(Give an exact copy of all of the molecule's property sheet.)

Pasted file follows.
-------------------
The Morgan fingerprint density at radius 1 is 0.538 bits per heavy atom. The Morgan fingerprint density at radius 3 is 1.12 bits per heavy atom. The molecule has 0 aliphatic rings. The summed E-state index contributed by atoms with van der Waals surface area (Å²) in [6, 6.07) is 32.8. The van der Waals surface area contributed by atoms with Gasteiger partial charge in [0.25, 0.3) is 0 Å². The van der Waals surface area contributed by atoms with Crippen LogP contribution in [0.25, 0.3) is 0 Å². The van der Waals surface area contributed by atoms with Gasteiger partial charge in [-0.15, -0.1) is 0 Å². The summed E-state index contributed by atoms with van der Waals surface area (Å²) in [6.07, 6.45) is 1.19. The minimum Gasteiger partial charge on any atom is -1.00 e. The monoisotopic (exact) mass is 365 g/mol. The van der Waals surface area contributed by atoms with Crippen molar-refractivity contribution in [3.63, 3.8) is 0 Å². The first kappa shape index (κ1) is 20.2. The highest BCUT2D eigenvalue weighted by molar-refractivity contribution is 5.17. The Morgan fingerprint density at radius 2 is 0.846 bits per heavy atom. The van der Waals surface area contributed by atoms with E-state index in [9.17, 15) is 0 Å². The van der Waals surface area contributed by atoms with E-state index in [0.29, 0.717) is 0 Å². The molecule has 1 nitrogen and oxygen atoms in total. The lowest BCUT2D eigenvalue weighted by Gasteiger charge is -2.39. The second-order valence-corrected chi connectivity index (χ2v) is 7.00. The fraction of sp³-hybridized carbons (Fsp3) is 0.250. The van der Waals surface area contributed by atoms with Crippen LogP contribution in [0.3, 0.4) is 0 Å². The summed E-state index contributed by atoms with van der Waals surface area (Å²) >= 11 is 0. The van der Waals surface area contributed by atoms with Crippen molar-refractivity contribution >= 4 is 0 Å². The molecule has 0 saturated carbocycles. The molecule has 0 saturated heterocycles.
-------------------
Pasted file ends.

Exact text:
The Morgan fingerprint density at radius 1 is 0.538 bits per heavy atom. The Morgan fingerprint density at radius 3 is 1.12 bits per heavy atom. The molecule has 0 aliphatic rings. The summed E-state index contributed by atoms with van der Waals surface area (Å²) in [6, 6.07) is 32.8. The van der Waals surface area contributed by atoms with Gasteiger partial charge in [0.25, 0.3) is 0 Å². The van der Waals surface area contributed by atoms with Crippen LogP contribution in [0.25, 0.3) is 0 Å². The van der Waals surface area contributed by atoms with Gasteiger partial charge in [-0.15, -0.1) is 0 Å². The summed E-state index contributed by atoms with van der Waals surface area (Å²) in [6.07, 6.45) is 1.19. The minimum Gasteiger partial charge on any atom is -1.00 e. The monoisotopic (exact) mass is 365 g/mol. The van der Waals surface area contributed by atoms with Crippen molar-refractivity contribution in [3.63, 3.8) is 0 Å². The first kappa shape index (κ1) is 20.2. The highest BCUT2D eigenvalue weighted by molar-refractivity contribution is 5.17. The Morgan fingerprint density at radius 2 is 0.846 bits per heavy atom. The van der Waals surface area contributed by atoms with E-state index in [9.17, 15) is 0 Å². The van der Waals surface area contributed by atoms with E-state index in [0.29, 0.717) is 0 Å². The molecule has 1 nitrogen and oxygen atoms in total. The lowest BCUT2D eigenvalue weighted by Gasteiger charge is -2.39. The second-order valence-corrected chi connectivity index (χ2v) is 7.00. The fraction of sp³-hybridized carbons (Fsp3) is 0.250. The van der Waals surface area contributed by atoms with Crippen LogP contribution in [0.3, 0.4) is 0 Å². The summed E-state index contributed by atoms with van der Waals surface area (Å²) >= 11 is 0. The van der Waals surface area contributed by atoms with Crippen molar-refractivity contribution >= 4 is 0 Å². The molecule has 0 saturated carbocycles. The molecule has 0 saturated heterocycles.